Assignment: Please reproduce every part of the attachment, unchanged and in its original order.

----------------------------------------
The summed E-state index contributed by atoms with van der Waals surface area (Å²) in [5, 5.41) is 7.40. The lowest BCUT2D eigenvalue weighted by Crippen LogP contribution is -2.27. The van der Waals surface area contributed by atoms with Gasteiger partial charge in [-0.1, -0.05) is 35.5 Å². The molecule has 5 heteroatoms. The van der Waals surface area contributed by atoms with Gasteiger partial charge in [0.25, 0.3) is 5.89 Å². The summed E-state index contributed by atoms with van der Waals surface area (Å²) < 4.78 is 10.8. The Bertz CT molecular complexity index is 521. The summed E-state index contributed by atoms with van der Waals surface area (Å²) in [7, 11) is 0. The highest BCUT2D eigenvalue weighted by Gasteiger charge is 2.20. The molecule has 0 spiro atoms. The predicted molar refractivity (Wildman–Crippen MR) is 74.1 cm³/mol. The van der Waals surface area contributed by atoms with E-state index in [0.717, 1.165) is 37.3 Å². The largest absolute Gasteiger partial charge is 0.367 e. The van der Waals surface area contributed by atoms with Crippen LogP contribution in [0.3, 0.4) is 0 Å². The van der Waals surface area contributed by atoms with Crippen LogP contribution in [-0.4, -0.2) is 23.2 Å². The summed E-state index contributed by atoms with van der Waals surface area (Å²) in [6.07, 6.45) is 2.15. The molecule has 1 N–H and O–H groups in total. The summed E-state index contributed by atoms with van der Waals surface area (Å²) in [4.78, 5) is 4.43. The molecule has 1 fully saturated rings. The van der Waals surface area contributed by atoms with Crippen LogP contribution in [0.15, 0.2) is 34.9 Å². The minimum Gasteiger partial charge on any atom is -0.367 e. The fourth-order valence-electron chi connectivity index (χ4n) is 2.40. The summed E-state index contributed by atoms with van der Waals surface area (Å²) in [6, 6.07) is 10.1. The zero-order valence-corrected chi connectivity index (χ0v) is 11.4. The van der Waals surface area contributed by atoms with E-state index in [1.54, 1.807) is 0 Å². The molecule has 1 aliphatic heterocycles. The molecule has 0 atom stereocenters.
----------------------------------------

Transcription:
The summed E-state index contributed by atoms with van der Waals surface area (Å²) in [5, 5.41) is 7.40. The lowest BCUT2D eigenvalue weighted by Crippen LogP contribution is -2.27. The van der Waals surface area contributed by atoms with Gasteiger partial charge in [-0.1, -0.05) is 35.5 Å². The molecule has 5 heteroatoms. The van der Waals surface area contributed by atoms with Gasteiger partial charge in [0.25, 0.3) is 5.89 Å². The summed E-state index contributed by atoms with van der Waals surface area (Å²) < 4.78 is 10.8. The Bertz CT molecular complexity index is 521. The summed E-state index contributed by atoms with van der Waals surface area (Å²) in [7, 11) is 0. The highest BCUT2D eigenvalue weighted by Gasteiger charge is 2.20. The molecule has 0 spiro atoms. The predicted molar refractivity (Wildman–Crippen MR) is 74.1 cm³/mol. The van der Waals surface area contributed by atoms with E-state index in [0.717, 1.165) is 37.3 Å². The largest absolute Gasteiger partial charge is 0.367 e. The van der Waals surface area contributed by atoms with Crippen LogP contribution in [0.3, 0.4) is 0 Å². The van der Waals surface area contributed by atoms with Crippen LogP contribution in [-0.4, -0.2) is 23.2 Å². The summed E-state index contributed by atoms with van der Waals surface area (Å²) in [6.07, 6.45) is 2.15. The molecule has 1 N–H and O–H groups in total. The summed E-state index contributed by atoms with van der Waals surface area (Å²) in [4.78, 5) is 4.43. The molecule has 1 fully saturated rings. The van der Waals surface area contributed by atoms with Crippen LogP contribution in [0.15, 0.2) is 34.9 Å². The minimum Gasteiger partial charge on any atom is -0.367 e. The fourth-order valence-electron chi connectivity index (χ4n) is 2.40. The summed E-state index contributed by atoms with van der Waals surface area (Å²) in [6, 6.07) is 10.1. The zero-order valence-corrected chi connectivity index (χ0v) is 11.4. The van der Waals surface area contributed by atoms with E-state index in [1.54, 1.807) is 0 Å². The molecule has 1 aliphatic heterocycles. The molecule has 0 atom stereocenters.